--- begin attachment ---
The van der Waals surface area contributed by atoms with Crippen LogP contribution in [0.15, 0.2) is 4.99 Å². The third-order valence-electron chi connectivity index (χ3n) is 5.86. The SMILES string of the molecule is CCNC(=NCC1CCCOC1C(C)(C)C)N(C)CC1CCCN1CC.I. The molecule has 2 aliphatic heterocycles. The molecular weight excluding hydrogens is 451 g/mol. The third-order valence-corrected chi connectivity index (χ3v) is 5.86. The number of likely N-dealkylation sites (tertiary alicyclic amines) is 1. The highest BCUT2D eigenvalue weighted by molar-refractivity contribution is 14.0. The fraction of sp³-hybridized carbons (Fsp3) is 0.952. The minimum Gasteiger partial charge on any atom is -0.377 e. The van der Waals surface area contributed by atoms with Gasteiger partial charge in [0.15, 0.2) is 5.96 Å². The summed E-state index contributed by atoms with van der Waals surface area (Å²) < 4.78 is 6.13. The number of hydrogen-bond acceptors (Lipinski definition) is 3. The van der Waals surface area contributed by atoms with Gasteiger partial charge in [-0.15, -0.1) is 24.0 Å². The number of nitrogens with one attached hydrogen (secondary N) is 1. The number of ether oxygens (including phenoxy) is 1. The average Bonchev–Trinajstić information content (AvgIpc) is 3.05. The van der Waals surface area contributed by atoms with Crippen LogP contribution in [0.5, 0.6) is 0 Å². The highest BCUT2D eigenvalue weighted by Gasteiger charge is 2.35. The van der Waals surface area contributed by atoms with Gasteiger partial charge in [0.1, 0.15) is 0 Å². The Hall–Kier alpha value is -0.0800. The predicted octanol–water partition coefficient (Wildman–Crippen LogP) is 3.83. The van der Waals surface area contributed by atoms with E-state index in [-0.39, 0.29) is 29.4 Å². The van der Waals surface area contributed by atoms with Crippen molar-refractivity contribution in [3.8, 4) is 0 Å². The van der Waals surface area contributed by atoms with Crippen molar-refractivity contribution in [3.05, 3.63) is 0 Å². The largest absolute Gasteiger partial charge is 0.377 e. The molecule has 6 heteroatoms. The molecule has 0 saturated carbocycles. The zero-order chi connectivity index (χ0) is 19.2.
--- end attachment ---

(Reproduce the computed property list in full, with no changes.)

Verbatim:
The van der Waals surface area contributed by atoms with Crippen LogP contribution in [0.15, 0.2) is 4.99 Å². The third-order valence-electron chi connectivity index (χ3n) is 5.86. The SMILES string of the molecule is CCNC(=NCC1CCCOC1C(C)(C)C)N(C)CC1CCCN1CC.I. The molecule has 2 aliphatic heterocycles. The molecular weight excluding hydrogens is 451 g/mol. The third-order valence-corrected chi connectivity index (χ3v) is 5.86. The number of likely N-dealkylation sites (tertiary alicyclic amines) is 1. The highest BCUT2D eigenvalue weighted by molar-refractivity contribution is 14.0. The fraction of sp³-hybridized carbons (Fsp3) is 0.952. The minimum Gasteiger partial charge on any atom is -0.377 e. The van der Waals surface area contributed by atoms with Gasteiger partial charge in [0.15, 0.2) is 5.96 Å². The summed E-state index contributed by atoms with van der Waals surface area (Å²) < 4.78 is 6.13. The number of hydrogen-bond acceptors (Lipinski definition) is 3. The van der Waals surface area contributed by atoms with Gasteiger partial charge in [-0.15, -0.1) is 24.0 Å². The number of nitrogens with one attached hydrogen (secondary N) is 1. The number of ether oxygens (including phenoxy) is 1. The average Bonchev–Trinajstić information content (AvgIpc) is 3.05. The van der Waals surface area contributed by atoms with Crippen LogP contribution in [0.5, 0.6) is 0 Å². The highest BCUT2D eigenvalue weighted by Gasteiger charge is 2.35. The van der Waals surface area contributed by atoms with Gasteiger partial charge in [0.1, 0.15) is 0 Å². The Hall–Kier alpha value is -0.0800. The predicted octanol–water partition coefficient (Wildman–Crippen LogP) is 3.83. The van der Waals surface area contributed by atoms with E-state index in [-0.39, 0.29) is 29.4 Å². The van der Waals surface area contributed by atoms with Crippen molar-refractivity contribution in [3.8, 4) is 0 Å². The van der Waals surface area contributed by atoms with Crippen molar-refractivity contribution in [3.05, 3.63) is 0 Å². The largest absolute Gasteiger partial charge is 0.377 e. The molecule has 6 heteroatoms. The molecule has 0 saturated carbocycles. The zero-order chi connectivity index (χ0) is 19.2.